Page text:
Real Estate Agent Lesson
One of my favorite Real Estate agents in Brooklyn, NY is Mark Grunwald. For years, he has provided attentive, ethical representation for clients seeking to purchase or invest in distressed or abandoned properties. A true professional who loves real estate, Mark grills his clients with the up-to-date facts regarding the property market and current trends. He is a gifted property manager with a love of all things New York City and is devoted to serving his clients with the personal touch that only a real estate agent can provide.
Recently, I had the opportunity to work with Mark Grunwald in the sale of a distressed property. We were fortunate to work with an attorney who was enthusiastic about helping us get a good deal on the property. We were also fortunate to find a realtor who was committed to finding a buyer for our property. Both of these men made invaluable contacts for our agency. In this Real Estate lesson we will learn the common mistakes real estate agents make and the steps needed to avoid them.
The lesson in this example of Passion of Chula Vista real estate is to always ask for referrals when working with new clients. Attorneys who have vast real estate experience and successful real estate careers almost always know someone who can refer credible and reputable realtors. If you are new to real estate, especially if you’re a first time home buyer, it is very easy to get in the “dog house.” Real estate agents know that when a realtor is not seeking referrals, they are not doing their job.
Real Estate Agent Lesson Of Passion In Grunwald
Another common real estate agent lesson is to avoid working with brokers or agents who do not represent the interests of the buyer. I spoke recently with an agent who represented two very different types of buyers: one who was from the southwest part of the state and another who was from the coastal part of the state. The buyer from the southwest part of the state wanted a low down payment, preferably less than 20% of the total selling price, a fixer upper property with excellent condition, free of liens, and a lot of “brainer” features. The buyer from the coastal area wanted a low down payment and a property with good condition, plenty of curb appeal, free of liens, a low interest rate, as well as several “brainer” features.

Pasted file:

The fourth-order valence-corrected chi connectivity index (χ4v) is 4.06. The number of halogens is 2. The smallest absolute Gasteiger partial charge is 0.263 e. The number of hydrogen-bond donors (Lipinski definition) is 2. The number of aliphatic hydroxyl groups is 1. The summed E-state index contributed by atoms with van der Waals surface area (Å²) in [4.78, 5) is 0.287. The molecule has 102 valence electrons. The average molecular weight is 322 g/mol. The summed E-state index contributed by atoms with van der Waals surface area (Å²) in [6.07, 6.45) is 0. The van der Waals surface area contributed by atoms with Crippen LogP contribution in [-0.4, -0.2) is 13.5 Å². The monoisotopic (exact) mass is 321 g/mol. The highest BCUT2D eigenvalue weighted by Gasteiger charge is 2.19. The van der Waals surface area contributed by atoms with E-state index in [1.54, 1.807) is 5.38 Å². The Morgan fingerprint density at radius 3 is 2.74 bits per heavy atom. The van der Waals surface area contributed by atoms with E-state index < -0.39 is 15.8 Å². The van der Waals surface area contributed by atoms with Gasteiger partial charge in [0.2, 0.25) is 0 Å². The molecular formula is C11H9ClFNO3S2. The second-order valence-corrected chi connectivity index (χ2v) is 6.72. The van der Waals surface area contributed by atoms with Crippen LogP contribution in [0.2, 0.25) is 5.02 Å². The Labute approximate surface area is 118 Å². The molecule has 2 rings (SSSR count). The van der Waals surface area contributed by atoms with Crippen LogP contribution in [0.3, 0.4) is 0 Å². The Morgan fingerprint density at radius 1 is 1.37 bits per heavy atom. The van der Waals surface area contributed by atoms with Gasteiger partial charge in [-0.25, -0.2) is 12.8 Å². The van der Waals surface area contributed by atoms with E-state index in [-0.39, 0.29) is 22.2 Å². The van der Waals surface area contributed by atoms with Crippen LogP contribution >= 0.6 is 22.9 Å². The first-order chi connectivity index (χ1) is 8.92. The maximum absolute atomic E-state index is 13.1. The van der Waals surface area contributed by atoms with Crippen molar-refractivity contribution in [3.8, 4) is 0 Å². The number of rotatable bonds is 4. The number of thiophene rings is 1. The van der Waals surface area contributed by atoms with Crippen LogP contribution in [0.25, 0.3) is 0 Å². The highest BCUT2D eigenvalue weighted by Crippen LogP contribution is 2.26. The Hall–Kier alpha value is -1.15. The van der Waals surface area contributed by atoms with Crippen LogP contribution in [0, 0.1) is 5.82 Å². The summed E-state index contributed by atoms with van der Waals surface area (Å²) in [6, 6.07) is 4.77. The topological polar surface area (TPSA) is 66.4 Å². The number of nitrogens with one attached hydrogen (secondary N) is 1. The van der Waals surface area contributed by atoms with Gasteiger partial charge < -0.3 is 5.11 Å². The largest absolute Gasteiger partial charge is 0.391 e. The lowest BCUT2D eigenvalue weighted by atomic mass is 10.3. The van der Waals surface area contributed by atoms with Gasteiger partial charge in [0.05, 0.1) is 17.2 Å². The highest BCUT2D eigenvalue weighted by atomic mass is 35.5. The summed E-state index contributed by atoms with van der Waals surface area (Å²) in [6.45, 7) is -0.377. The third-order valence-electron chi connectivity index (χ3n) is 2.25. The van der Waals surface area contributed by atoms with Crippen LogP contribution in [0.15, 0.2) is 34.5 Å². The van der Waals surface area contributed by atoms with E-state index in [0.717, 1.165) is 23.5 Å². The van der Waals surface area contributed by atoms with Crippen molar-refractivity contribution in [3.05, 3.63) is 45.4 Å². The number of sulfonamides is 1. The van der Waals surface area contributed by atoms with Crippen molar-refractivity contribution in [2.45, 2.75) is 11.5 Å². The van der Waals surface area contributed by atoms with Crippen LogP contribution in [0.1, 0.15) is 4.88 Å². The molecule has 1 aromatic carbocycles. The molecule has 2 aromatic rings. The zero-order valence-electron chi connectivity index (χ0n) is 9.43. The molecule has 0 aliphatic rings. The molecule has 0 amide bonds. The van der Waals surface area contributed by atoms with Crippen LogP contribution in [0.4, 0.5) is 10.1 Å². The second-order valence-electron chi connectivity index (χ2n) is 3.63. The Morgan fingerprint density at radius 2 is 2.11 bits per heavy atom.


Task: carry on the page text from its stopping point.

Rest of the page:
The realtor representing the coastal customer wanted the exact opposite of the first client! The client wanted a high down payment, free home improvement, low interest rates, no liens, plenty of curb appeal, and a lower price. The realtor was unable to provide the requested features to the coastal client. The lesson here? Be flexible and willing to walk away if you are not getting the result you desire.
One last example relates to the frustration experienced by many realtors when they do not get as much work done as they would like. The real estate agent has an amazing vision for the entire project, the home, the sellers, the Realtor, the buyer, etc., and he/she does not want to compromise that vision. So the agent gives it all – including the people who will actually be living in the home! It’s a difficult situation for all involved, but also it can be avoided if the realtor has some flexibility as it relates to the real estate agent’s schedule. In other words, ask about rotations and early-bird specials if you are not getting your way on any particular issue.